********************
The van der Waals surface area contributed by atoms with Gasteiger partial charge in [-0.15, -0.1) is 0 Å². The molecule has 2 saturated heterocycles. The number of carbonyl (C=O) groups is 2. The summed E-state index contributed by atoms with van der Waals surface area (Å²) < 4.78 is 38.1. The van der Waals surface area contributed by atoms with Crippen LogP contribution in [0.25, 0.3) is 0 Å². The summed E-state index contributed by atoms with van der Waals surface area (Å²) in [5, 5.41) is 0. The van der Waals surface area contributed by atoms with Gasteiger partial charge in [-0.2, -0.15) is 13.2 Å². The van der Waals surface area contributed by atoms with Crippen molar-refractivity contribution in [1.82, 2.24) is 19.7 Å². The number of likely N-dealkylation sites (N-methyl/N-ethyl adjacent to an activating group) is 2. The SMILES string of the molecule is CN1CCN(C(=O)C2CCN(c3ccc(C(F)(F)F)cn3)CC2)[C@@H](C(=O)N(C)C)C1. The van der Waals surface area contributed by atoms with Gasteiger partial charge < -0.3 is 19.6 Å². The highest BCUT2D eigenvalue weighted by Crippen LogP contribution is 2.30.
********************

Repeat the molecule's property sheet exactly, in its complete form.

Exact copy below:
The van der Waals surface area contributed by atoms with Gasteiger partial charge in [-0.15, -0.1) is 0 Å². The molecule has 2 saturated heterocycles. The number of carbonyl (C=O) groups is 2. The summed E-state index contributed by atoms with van der Waals surface area (Å²) < 4.78 is 38.1. The van der Waals surface area contributed by atoms with Crippen LogP contribution in [0.25, 0.3) is 0 Å². The summed E-state index contributed by atoms with van der Waals surface area (Å²) in [5, 5.41) is 0. The van der Waals surface area contributed by atoms with Gasteiger partial charge in [-0.2, -0.15) is 13.2 Å². The van der Waals surface area contributed by atoms with Crippen molar-refractivity contribution in [1.82, 2.24) is 19.7 Å². The number of likely N-dealkylation sites (N-methyl/N-ethyl adjacent to an activating group) is 2. The SMILES string of the molecule is CN1CCN(C(=O)C2CCN(c3ccc(C(F)(F)F)cn3)CC2)[C@@H](C(=O)N(C)C)C1. The van der Waals surface area contributed by atoms with Gasteiger partial charge < -0.3 is 19.6 Å². The highest BCUT2D eigenvalue weighted by Crippen LogP contribution is 2.30.